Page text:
Early childhood growth patterns affect respiratory health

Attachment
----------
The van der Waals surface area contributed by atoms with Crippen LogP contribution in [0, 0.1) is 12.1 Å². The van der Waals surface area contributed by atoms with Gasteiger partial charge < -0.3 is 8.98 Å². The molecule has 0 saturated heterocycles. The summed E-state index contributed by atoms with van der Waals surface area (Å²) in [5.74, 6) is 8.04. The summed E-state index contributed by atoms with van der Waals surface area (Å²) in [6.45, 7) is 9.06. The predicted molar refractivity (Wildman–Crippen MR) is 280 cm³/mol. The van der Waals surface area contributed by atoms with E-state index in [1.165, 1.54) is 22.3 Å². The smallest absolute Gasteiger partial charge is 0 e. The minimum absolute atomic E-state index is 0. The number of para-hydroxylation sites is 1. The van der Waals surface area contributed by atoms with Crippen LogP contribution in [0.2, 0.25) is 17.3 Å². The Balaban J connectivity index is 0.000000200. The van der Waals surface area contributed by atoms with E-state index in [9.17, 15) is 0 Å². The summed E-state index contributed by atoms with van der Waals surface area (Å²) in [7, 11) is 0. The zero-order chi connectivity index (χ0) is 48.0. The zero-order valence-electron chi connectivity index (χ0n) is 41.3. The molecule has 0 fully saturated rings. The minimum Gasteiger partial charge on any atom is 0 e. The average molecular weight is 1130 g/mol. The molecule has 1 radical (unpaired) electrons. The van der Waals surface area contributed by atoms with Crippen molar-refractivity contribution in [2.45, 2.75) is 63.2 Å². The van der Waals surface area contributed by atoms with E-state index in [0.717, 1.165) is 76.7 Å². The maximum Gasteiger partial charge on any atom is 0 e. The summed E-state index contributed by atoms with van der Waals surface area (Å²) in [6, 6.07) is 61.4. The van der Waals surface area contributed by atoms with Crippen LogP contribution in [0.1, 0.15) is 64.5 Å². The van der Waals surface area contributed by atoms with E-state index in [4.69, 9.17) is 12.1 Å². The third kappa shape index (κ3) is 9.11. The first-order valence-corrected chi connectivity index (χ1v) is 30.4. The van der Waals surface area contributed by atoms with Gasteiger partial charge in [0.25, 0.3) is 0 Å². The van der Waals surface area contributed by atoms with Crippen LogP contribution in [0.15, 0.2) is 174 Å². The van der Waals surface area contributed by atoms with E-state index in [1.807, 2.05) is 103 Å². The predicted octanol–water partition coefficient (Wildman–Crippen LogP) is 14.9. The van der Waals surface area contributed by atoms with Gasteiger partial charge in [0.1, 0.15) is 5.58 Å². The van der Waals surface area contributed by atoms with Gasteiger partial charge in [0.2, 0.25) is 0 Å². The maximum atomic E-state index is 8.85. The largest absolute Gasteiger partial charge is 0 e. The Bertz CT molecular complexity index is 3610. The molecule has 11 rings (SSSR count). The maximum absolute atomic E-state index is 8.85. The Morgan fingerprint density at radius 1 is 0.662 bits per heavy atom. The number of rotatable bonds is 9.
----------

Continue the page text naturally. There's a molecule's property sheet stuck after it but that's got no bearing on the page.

first_img Source:https://www.isglobal.org/en/new/-/asset_publisher/JZ9fGljXnWpI/content/el-crecimiento-en-los-tres-primeros-anos-de-vida-afecta-a-la-salud-respiratoria-en-la-infancia Reviewed by Alina Shrourou, B.Sc. (Editor)Aug 31 2018Children’s growth in the first three years of life affects the development of their lungs and the risk of asthma at 10 years of age. This is the main conclusion of a new study carried out by the Barcelona Institute for Global Health (ISGlobal), a centre supported by the “la Caixa” Banking Foundation, and Erasmus University Medical Centre in Rotterdam, The Netherlands.Early infancy is a critical age for the subsequent development of respiratory diseases in childhood and later life. Recent studies have shown that excessive weight gain in the first years of life can be associated with lower lung function and a higher risk of childhood asthma.Related StoriesNew network for children and youth with special health care needs seeks to improve systems of careRepurposing a heart drug could increase survival rate of children with ependymomaGuidelines to help children develop healthy habits early in lifeThe new study, published in Thorax, examined whether early childhood growth patterns–ascertained by taking repeated weight and height measurements during the first three years of the child’s life–affected respiratory health at the age of 10 years. The growth patterns analysed were peak height and weight growth velocities, which occur at around one month of age, and body mass index at adiposity peak, which occurs at around nine months of age.The study tracked 4,435 children in the Netherlands participating in the Generation R Study, a population-based prospective cohort study, from birth until 10 years of age. The participants’ weight and height were measured multiple times during the first three years of life. At age 10 years, spirometry was performed to assess the children’s lung function and the parents answered a questionnaire designed to determine whether their child had been diagnosed with asthma by a physician.”The findings show that the infants with the highest weight gain velocity and body mass index had lower lung function at 10 years of age,” commented Maribel Casas, researcher at ISGlobal and Erasmus MC and lead author of the study. “Specifically, we observed that these children had a lower function related to the smaller airways in relation to their total lung volume. Although we did not observe any relationship between height and weight growth and the risk of asthma, this disproportionate development of lung function could be a risk factor for the development of respiratory disease.”The study also found that “the later the children reached their peak body mass index, the better their lung function and, in the case of boys, the lower the risk of asthma,” explained Casas.”These results confirm that early childhood growth plays an important role in lung development.”last_img read more